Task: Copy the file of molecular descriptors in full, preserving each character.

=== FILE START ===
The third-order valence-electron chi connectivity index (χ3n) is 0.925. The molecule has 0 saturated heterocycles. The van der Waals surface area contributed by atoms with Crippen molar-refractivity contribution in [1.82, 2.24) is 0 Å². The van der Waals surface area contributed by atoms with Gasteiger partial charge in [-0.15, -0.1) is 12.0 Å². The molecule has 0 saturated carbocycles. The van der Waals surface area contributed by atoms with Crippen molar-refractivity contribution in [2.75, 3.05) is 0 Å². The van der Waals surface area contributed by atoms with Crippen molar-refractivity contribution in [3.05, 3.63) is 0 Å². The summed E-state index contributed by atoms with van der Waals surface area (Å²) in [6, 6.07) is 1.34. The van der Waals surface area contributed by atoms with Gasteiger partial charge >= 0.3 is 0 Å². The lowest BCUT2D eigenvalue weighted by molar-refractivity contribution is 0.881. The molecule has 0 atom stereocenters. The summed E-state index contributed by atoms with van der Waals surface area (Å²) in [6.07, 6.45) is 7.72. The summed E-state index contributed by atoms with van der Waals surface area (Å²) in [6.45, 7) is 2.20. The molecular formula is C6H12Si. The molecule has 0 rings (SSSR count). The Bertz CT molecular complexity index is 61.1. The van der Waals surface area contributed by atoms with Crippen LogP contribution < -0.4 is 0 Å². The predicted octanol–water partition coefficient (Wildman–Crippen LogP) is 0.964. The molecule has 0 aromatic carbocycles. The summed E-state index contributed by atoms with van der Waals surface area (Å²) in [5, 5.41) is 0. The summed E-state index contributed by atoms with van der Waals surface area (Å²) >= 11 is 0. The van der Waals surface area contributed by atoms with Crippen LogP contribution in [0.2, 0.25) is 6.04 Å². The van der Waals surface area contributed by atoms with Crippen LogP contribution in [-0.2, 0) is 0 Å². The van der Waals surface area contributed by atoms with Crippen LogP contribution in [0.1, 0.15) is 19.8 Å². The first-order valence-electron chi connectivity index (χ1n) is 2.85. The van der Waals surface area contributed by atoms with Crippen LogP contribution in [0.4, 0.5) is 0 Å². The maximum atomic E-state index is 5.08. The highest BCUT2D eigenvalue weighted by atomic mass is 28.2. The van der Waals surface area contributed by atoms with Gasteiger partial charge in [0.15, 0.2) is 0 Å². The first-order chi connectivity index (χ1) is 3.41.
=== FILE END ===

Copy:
The third-order valence-electron chi connectivity index (χ3n) is 0.925. The molecule has 0 saturated heterocycles. The van der Waals surface area contributed by atoms with Crippen molar-refractivity contribution in [1.82, 2.24) is 0 Å². The van der Waals surface area contributed by atoms with Gasteiger partial charge in [-0.15, -0.1) is 12.0 Å². The molecule has 0 saturated carbocycles. The van der Waals surface area contributed by atoms with Crippen molar-refractivity contribution in [2.75, 3.05) is 0 Å². The van der Waals surface area contributed by atoms with Crippen molar-refractivity contribution in [3.05, 3.63) is 0 Å². The summed E-state index contributed by atoms with van der Waals surface area (Å²) in [6, 6.07) is 1.34. The van der Waals surface area contributed by atoms with Gasteiger partial charge >= 0.3 is 0 Å². The lowest BCUT2D eigenvalue weighted by molar-refractivity contribution is 0.881. The molecule has 0 atom stereocenters. The summed E-state index contributed by atoms with van der Waals surface area (Å²) in [6.07, 6.45) is 7.72. The summed E-state index contributed by atoms with van der Waals surface area (Å²) in [6.45, 7) is 2.20. The molecular formula is C6H12Si. The molecule has 0 rings (SSSR count). The Bertz CT molecular complexity index is 61.1. The van der Waals surface area contributed by atoms with Crippen LogP contribution < -0.4 is 0 Å². The predicted octanol–water partition coefficient (Wildman–Crippen LogP) is 0.964. The molecule has 0 aromatic carbocycles. The summed E-state index contributed by atoms with van der Waals surface area (Å²) in [5, 5.41) is 0. The summed E-state index contributed by atoms with van der Waals surface area (Å²) >= 11 is 0. The van der Waals surface area contributed by atoms with Crippen LogP contribution in [0.2, 0.25) is 6.04 Å². The van der Waals surface area contributed by atoms with Crippen LogP contribution in [-0.2, 0) is 0 Å². The van der Waals surface area contributed by atoms with Crippen LogP contribution in [0.1, 0.15) is 19.8 Å². The first-order valence-electron chi connectivity index (χ1n) is 2.85. The van der Waals surface area contributed by atoms with Crippen LogP contribution in [0.4, 0.5) is 0 Å². The maximum atomic E-state index is 5.08. The highest BCUT2D eigenvalue weighted by atomic mass is 28.2. The van der Waals surface area contributed by atoms with Gasteiger partial charge in [0.15, 0.2) is 0 Å². The first-order chi connectivity index (χ1) is 3.41.